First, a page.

How to Find the Good in Each Day With Depression
Editor’s note: If you experience suicidal thoughts, the following post could be potentially triggering. You can contact the Crisis Text Line by texting “START” to 741-741.
At the beginning of the new year, most people make resolutions they plan on keeping the entire year. I don’t think I’d be wrong in assuming that probably 9 out of 10 of those stop after January, myself included. But this year, a friend reintroduced me to an idea — something we can both do and it would be something we can hold ourselves accountable for each day: A journal of daily positivity. Seems simple, right? Each day, you write down one positive thing that happened. Well, it’s week one and I’ve already had a day where I’ve struggled to come up with one positive thing.
But before I get into my “positivity week,” let’s go over a few things about myself to understand why.
Today is February 1, 2017. As of today, I’ve been living with anxiety and depression for about five years, self-harm free for two and a half, gone to therapy for two years and on antidepressants for a year and a half. Trying to find positivity isn’t always easy for me. I’ve lived through days when I wasn’t sure if I’d see tomorrow. Now if you know me, you’re shocked by this. I seemed to be a smiley girl who had it all together. There’s no way I could be filled with that much self-hatred, right? Ha. That’s where the stereotype of mental illness comes into play. People who have mental illnesses are depicted as isolated and “weird” and “crazy.” I was on sports teams, in a sorority and active in my classes. But that’s another story.
In writing some of my notes for my journal, I have one day that stands out to me. I remember sitting in my bed, trying to come up with one single thing I did that was good that day. I couldn’t for the life of me think of one thing. Then I got a text from the same friend who made me smile and I knew exactly what to write. I wrote down, “I am loved.” No matter how low I feel, no matter how bad I get, I have people who love me no matter what. I take for granted how fortunate I am to have that. Although I haven’t always felt that, I know it’s true. You have to be able to find those people in your life who, no matter what, care about you. There is always someone who does. You will be missed — don’t ever think otherwise. I honestly know how that feels, and you don’t think anyone would care, but I promise there is always someone who does. You touch people’s lives who you didn’t even know.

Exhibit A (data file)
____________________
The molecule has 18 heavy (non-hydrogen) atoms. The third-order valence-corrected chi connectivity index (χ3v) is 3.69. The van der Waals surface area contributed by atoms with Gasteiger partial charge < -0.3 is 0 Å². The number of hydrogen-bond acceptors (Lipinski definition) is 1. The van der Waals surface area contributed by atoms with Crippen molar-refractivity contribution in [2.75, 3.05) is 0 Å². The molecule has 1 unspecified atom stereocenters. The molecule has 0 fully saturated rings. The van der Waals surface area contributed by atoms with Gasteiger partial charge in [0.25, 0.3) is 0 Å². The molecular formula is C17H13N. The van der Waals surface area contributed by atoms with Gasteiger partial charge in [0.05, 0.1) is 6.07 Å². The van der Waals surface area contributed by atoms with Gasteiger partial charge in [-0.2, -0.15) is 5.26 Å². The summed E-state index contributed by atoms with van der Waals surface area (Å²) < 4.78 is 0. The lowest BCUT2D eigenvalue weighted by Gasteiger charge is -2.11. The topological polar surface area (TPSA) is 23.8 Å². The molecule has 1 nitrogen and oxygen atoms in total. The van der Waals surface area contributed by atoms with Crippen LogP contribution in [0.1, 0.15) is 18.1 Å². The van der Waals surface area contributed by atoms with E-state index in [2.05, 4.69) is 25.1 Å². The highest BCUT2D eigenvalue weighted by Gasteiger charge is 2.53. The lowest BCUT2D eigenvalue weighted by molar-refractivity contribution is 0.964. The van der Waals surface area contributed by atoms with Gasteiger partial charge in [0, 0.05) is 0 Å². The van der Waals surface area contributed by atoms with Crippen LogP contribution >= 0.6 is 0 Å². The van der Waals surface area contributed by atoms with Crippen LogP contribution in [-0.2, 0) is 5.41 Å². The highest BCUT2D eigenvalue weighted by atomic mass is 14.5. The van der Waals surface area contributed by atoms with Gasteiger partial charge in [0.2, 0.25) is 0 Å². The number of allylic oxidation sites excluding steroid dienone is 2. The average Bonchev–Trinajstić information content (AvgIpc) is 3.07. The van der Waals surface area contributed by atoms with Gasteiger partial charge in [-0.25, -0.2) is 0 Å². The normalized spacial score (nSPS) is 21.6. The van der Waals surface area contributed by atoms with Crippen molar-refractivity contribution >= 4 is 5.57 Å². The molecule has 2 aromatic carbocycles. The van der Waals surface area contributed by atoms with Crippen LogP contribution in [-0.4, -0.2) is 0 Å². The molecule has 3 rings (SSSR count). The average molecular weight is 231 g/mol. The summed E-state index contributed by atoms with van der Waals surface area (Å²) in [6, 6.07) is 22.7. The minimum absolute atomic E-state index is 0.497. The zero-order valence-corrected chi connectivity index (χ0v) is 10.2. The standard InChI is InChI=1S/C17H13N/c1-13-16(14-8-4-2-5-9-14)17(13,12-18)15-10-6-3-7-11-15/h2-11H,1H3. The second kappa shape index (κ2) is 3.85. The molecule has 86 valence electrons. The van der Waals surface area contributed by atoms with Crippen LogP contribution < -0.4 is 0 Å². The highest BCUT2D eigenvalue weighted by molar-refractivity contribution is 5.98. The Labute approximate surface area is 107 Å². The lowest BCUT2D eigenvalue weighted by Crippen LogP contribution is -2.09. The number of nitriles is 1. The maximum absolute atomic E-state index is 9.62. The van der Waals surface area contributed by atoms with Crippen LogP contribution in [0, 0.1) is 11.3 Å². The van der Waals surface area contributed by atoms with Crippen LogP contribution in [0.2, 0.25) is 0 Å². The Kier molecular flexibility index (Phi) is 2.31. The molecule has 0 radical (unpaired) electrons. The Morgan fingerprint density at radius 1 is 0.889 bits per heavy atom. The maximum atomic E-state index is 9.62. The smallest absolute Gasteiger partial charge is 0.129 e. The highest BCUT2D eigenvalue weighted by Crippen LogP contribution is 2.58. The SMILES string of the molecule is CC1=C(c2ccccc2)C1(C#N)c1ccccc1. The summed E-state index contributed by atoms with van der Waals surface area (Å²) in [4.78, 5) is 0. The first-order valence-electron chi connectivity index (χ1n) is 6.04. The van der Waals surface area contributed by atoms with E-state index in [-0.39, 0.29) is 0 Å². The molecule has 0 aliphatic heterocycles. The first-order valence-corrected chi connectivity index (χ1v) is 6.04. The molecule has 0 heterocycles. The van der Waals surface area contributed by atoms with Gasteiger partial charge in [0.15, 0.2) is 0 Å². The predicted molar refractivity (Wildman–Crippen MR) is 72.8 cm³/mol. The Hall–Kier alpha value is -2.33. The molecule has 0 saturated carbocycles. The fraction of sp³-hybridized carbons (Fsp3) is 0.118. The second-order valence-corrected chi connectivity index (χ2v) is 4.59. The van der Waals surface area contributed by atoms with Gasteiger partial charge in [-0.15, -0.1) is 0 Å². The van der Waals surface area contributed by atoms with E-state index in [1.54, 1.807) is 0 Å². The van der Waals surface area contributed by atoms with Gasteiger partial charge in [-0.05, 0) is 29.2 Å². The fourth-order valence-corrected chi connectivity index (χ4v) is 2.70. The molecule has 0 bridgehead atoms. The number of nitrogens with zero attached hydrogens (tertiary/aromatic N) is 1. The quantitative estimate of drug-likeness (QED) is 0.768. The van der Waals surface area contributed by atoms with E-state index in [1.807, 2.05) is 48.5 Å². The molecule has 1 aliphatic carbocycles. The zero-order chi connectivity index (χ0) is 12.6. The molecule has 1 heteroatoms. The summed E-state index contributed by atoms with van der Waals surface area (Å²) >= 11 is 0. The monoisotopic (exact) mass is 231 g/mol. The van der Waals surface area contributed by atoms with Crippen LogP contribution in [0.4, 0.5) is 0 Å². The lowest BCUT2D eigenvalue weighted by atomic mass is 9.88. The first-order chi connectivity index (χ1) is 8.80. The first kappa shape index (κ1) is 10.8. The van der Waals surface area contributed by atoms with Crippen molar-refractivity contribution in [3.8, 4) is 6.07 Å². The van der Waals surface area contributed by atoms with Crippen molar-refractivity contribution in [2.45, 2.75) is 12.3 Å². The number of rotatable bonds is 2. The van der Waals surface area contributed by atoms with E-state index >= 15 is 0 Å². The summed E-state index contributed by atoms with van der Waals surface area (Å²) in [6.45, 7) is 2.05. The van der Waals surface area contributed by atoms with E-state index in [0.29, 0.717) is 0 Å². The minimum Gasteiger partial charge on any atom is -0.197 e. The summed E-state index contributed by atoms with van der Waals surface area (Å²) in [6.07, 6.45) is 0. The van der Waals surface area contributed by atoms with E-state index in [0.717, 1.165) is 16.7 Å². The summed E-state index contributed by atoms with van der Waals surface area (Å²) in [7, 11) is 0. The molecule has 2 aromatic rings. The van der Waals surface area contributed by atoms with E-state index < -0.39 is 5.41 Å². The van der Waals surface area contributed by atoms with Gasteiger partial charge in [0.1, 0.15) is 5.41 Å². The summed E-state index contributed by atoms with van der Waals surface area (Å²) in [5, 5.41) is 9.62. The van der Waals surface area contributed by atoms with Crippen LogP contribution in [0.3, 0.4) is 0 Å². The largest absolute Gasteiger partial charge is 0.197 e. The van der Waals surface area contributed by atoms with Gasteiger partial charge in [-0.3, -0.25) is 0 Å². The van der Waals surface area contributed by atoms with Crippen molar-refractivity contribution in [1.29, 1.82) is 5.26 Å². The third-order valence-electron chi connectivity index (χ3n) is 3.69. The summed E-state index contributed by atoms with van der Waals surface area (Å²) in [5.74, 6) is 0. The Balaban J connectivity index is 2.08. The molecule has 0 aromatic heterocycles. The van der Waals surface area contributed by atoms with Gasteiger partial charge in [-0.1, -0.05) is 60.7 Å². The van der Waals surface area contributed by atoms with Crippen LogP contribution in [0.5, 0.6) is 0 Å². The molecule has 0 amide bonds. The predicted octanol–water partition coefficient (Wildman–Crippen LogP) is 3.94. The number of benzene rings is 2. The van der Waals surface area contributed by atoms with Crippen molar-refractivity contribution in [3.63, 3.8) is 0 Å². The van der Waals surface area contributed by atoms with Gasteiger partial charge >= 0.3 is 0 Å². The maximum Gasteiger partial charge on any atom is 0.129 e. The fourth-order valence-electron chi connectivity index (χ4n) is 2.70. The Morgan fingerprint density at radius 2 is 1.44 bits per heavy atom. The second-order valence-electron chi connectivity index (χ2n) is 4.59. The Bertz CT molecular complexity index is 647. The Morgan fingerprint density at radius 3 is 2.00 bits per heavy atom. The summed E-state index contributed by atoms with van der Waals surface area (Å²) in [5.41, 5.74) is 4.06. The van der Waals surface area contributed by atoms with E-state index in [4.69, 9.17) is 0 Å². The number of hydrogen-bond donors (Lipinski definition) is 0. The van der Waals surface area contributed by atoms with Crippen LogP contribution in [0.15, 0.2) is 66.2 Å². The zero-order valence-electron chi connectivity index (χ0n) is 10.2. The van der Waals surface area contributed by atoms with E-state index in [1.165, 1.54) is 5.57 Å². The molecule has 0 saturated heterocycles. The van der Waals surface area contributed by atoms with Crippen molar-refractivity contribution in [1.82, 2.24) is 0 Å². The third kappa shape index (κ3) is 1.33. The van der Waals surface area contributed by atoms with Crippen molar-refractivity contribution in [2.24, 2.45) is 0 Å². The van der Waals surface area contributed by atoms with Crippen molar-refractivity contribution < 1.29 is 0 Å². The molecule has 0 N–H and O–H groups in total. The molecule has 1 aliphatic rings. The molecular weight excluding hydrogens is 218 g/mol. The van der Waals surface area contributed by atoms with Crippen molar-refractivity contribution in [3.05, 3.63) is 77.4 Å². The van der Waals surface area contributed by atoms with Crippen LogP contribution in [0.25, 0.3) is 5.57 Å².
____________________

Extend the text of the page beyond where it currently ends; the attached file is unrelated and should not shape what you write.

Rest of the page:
I know a day is going to come along when I write that the only positive thing that happened that day is, “I am still alive.” To some, that may sound very harsh and unexpected. However, for the unfortunate few who understand, sometimes that’s all we can do. And that is OK. You’re not expected to do something amazing and world-changing every day. It’s OK that some days all you did was exist. The fact that you are still alive to see tomorrow is worth celebrating. You have a purpose that has yet to be fulfilled, and sticking around another day is important to fulfilling that purpose. I’ve had days where the fact I ate cereal was like I had won an Olympic medal. It’s OK that sometimes all you did was live and breathe. Each day is a new chance to start over, and it will all be OK. So when the day comes where all I can come up with is that I am alive, I will write that down then turn the page, because tomorrow is a fresh start.
If you or someone you know needs help, visit our suicide prevention resources page.
If you need support right now, call the National Suicide Prevention Lifeline at 1-800-273-8255, the Trevor Project at 1-866-488-7386 or text “START” to 741-741.
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Thinkstock photo via stevanovicigor